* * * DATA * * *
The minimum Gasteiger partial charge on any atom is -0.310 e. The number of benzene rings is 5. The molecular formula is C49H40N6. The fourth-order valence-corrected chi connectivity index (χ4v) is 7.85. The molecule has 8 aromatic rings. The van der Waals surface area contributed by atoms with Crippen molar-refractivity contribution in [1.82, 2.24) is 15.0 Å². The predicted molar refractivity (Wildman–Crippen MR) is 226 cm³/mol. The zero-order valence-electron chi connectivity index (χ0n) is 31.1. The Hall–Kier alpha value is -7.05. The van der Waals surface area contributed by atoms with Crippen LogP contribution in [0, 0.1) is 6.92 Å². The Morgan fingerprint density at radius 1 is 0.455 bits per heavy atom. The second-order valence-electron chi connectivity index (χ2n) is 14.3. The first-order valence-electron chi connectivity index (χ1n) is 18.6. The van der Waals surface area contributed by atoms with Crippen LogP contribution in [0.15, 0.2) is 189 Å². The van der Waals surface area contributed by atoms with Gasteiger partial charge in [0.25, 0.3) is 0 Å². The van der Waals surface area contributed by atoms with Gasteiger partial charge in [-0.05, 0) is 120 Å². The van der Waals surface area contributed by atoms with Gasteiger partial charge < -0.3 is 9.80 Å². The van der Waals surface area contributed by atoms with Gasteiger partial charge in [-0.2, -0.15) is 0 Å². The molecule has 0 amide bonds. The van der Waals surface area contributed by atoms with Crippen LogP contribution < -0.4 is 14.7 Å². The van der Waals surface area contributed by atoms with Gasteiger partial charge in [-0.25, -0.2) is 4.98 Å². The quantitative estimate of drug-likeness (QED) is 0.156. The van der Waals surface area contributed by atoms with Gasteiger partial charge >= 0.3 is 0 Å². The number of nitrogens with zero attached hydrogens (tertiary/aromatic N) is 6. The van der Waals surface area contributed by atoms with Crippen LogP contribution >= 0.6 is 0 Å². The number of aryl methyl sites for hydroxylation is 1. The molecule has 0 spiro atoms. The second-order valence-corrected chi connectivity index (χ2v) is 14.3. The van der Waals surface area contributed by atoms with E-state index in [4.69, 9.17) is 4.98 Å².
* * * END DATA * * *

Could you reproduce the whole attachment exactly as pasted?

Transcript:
The minimum Gasteiger partial charge on any atom is -0.310 e. The number of benzene rings is 5. The molecular formula is C49H40N6. The fourth-order valence-corrected chi connectivity index (χ4v) is 7.85. The molecule has 8 aromatic rings. The van der Waals surface area contributed by atoms with Crippen molar-refractivity contribution in [1.82, 2.24) is 15.0 Å². The predicted molar refractivity (Wildman–Crippen MR) is 226 cm³/mol. The zero-order valence-electron chi connectivity index (χ0n) is 31.1. The Hall–Kier alpha value is -7.05. The van der Waals surface area contributed by atoms with Crippen LogP contribution in [0, 0.1) is 6.92 Å². The Morgan fingerprint density at radius 1 is 0.455 bits per heavy atom. The second-order valence-electron chi connectivity index (χ2n) is 14.3. The first-order valence-electron chi connectivity index (χ1n) is 18.6. The van der Waals surface area contributed by atoms with Crippen LogP contribution in [0.15, 0.2) is 189 Å². The van der Waals surface area contributed by atoms with Gasteiger partial charge in [0.25, 0.3) is 0 Å². The van der Waals surface area contributed by atoms with Gasteiger partial charge in [-0.05, 0) is 120 Å². The van der Waals surface area contributed by atoms with Gasteiger partial charge < -0.3 is 9.80 Å². The van der Waals surface area contributed by atoms with Gasteiger partial charge in [-0.2, -0.15) is 0 Å². The molecule has 0 amide bonds. The van der Waals surface area contributed by atoms with Crippen LogP contribution < -0.4 is 14.7 Å². The van der Waals surface area contributed by atoms with Gasteiger partial charge in [-0.25, -0.2) is 4.98 Å². The quantitative estimate of drug-likeness (QED) is 0.156. The van der Waals surface area contributed by atoms with Gasteiger partial charge >= 0.3 is 0 Å². The number of nitrogens with zero attached hydrogens (tertiary/aromatic N) is 6. The van der Waals surface area contributed by atoms with Crippen LogP contribution >= 0.6 is 0 Å². The number of aryl methyl sites for hydroxylation is 1. The molecule has 0 spiro atoms. The second-order valence-corrected chi connectivity index (χ2v) is 14.3. The van der Waals surface area contributed by atoms with E-state index in [4.69, 9.17) is 4.98 Å².